She has been the face of Gucci, Estee Lauder, and Fendi et al and graced numerous high-profile international women magazine covers. Yet closest to her heart is the plight of women and children, particularly in Africa.
Regina Jere-Malanda looks at the fabulous life of the fabulous Ethiopian supermodel Liya Kebede whose stirring mission to seek change and improve the health and well being of mothers and children is admirably moving.
Famous for her haunting, yet angelic beauty, Liya Kebede truly embodies the cliche "not just a pretty face". Indeed there is more to this beauty and mother of two than what most Hollywood superstars / f could boast of. She is proof that the life of a supermodel is not just about pouting, photoshoots, or strutting on those famous catwalks in designer gear.
The minute you have children, you realise you want to leave a better world for your kids," Liya Kebede says of her quest to better the lives of women and children as the World Health Organisation (WHO) goodwill ambassador for Maternal, Newborn and Child Health-a post she has held for the past three years and which she is further supporting with her Liya Kebede Foundation.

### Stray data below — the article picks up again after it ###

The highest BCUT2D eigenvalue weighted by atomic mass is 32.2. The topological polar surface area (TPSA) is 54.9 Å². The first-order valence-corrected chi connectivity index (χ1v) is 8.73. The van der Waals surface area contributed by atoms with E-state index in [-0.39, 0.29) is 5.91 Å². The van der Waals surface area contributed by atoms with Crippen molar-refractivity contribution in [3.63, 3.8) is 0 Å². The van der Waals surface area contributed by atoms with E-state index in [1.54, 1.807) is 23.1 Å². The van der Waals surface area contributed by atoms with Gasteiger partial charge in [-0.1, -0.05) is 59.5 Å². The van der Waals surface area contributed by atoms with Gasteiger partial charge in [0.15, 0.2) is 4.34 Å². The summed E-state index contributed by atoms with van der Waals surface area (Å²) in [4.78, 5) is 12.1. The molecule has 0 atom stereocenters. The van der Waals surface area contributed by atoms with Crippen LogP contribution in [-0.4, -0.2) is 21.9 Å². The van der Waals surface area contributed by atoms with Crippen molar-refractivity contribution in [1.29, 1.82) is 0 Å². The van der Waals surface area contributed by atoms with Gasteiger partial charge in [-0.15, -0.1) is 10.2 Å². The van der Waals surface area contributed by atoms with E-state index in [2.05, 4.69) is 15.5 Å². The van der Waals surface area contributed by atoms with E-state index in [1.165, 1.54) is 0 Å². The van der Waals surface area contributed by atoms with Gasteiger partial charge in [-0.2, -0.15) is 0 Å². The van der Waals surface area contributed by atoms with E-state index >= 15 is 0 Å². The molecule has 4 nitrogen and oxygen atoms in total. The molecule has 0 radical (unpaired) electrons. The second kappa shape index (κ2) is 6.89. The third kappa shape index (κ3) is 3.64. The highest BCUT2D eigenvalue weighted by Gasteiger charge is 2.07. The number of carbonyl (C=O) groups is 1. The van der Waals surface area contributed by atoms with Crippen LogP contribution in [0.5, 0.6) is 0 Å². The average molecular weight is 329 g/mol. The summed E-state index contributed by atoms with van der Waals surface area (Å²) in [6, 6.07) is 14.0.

Dedicated to mothers and children, the foundation is committed to reducing infant and maternal mortality and also aims at increasing awareness and visibility of the importance of basic medical interventions, which are extremely effective in improving the health and survival of mothers and children.
Liya supports the promotion and use of proven and simple, low-cost technologies to reduce maternal and child mortality; the education of health care workers, and to improve the quality and access to medical care for high-risk and vulnerable mothers and children; and she also supports community-based education and community projects to improve knowledge and practices of maternal and child health in order to reduce illness and mortality.
She said in a recent interview: "I grew up in Ethiopia, where it was very common to hear about women losing their lives during childbirth-to the point where, when I was pregnant with my son in the US, I worried, because I thought it was sort of normal for a woman to die while giving birth. As a goodwill ambassador for the WHO, I would do media interviews discussing maternal and child deaths in developing nations, and people would say, 'My God, what can I do to help? I thought, everyone wants to get involved--I have to give them something to...